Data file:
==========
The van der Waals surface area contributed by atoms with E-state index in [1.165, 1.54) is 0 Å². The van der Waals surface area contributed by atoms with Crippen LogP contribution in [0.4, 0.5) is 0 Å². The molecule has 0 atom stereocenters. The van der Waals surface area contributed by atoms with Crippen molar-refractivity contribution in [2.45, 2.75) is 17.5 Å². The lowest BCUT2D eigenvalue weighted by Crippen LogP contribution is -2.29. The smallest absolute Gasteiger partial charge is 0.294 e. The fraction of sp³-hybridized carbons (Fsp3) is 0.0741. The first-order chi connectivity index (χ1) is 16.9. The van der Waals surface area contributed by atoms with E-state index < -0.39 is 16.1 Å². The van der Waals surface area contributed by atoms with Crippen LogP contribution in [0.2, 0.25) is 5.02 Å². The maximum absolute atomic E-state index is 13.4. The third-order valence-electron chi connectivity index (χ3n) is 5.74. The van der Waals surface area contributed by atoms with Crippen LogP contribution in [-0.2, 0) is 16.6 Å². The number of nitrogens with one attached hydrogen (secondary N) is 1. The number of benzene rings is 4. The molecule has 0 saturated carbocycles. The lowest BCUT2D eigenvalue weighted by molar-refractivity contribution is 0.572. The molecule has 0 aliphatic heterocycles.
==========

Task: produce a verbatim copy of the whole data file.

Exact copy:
The van der Waals surface area contributed by atoms with E-state index in [1.165, 1.54) is 0 Å². The van der Waals surface area contributed by atoms with Crippen LogP contribution in [0.4, 0.5) is 0 Å². The molecule has 0 atom stereocenters. The van der Waals surface area contributed by atoms with Crippen molar-refractivity contribution in [2.45, 2.75) is 17.5 Å². The lowest BCUT2D eigenvalue weighted by Crippen LogP contribution is -2.29. The smallest absolute Gasteiger partial charge is 0.294 e. The fraction of sp³-hybridized carbons (Fsp3) is 0.0741. The first-order chi connectivity index (χ1) is 16.9. The van der Waals surface area contributed by atoms with E-state index < -0.39 is 16.1 Å². The van der Waals surface area contributed by atoms with Crippen LogP contribution in [0.2, 0.25) is 5.02 Å². The maximum absolute atomic E-state index is 13.4. The third-order valence-electron chi connectivity index (χ3n) is 5.74. The van der Waals surface area contributed by atoms with Crippen LogP contribution in [-0.2, 0) is 16.6 Å². The number of nitrogens with one attached hydrogen (secondary N) is 1. The number of benzene rings is 4. The molecule has 0 saturated carbocycles. The lowest BCUT2D eigenvalue weighted by molar-refractivity contribution is 0.572. The molecule has 0 aliphatic heterocycles.